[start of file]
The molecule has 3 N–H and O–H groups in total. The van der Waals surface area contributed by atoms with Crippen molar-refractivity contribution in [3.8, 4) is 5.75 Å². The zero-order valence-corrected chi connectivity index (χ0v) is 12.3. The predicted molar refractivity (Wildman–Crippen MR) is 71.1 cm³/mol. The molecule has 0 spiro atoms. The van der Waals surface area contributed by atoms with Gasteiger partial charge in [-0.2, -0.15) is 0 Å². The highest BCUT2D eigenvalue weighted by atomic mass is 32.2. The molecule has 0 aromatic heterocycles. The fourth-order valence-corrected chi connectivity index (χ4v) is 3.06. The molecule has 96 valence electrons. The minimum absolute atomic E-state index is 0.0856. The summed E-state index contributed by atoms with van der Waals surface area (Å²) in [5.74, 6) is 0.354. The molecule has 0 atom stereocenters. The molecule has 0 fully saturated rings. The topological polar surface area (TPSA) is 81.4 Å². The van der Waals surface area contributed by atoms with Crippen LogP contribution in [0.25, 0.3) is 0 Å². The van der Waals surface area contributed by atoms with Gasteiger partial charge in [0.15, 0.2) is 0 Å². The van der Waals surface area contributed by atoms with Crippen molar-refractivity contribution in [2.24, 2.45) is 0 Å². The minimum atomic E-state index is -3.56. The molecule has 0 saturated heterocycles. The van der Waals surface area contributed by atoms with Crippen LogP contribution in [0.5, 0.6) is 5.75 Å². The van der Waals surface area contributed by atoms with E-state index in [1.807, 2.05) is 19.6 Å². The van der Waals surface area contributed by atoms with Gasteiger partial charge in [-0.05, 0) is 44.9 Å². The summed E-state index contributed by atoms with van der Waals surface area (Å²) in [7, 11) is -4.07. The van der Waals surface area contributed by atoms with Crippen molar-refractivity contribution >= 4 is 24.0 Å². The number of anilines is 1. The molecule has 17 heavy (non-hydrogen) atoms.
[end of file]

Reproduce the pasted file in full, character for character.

The molecule has 3 N–H and O–H groups in total. The van der Waals surface area contributed by atoms with Crippen molar-refractivity contribution in [3.8, 4) is 5.75 Å². The zero-order valence-corrected chi connectivity index (χ0v) is 12.3. The predicted molar refractivity (Wildman–Crippen MR) is 71.1 cm³/mol. The molecule has 0 spiro atoms. The van der Waals surface area contributed by atoms with Gasteiger partial charge in [-0.2, -0.15) is 0 Å². The highest BCUT2D eigenvalue weighted by atomic mass is 32.2. The molecule has 0 aromatic heterocycles. The fourth-order valence-corrected chi connectivity index (χ4v) is 3.06. The molecule has 96 valence electrons. The minimum absolute atomic E-state index is 0.0856. The summed E-state index contributed by atoms with van der Waals surface area (Å²) in [5.74, 6) is 0.354. The molecule has 0 atom stereocenters. The molecule has 0 fully saturated rings. The topological polar surface area (TPSA) is 81.4 Å². The van der Waals surface area contributed by atoms with Crippen LogP contribution in [0.25, 0.3) is 0 Å². The van der Waals surface area contributed by atoms with Gasteiger partial charge in [0.15, 0.2) is 0 Å². The van der Waals surface area contributed by atoms with Crippen molar-refractivity contribution in [2.24, 2.45) is 0 Å². The minimum atomic E-state index is -3.56. The molecule has 0 saturated heterocycles. The van der Waals surface area contributed by atoms with Crippen LogP contribution in [0.5, 0.6) is 5.75 Å². The van der Waals surface area contributed by atoms with E-state index in [1.807, 2.05) is 19.6 Å². The van der Waals surface area contributed by atoms with Gasteiger partial charge in [-0.05, 0) is 44.9 Å². The summed E-state index contributed by atoms with van der Waals surface area (Å²) in [7, 11) is -4.07. The van der Waals surface area contributed by atoms with Crippen molar-refractivity contribution >= 4 is 24.0 Å². The number of anilines is 1. The molecule has 17 heavy (non-hydrogen) atoms.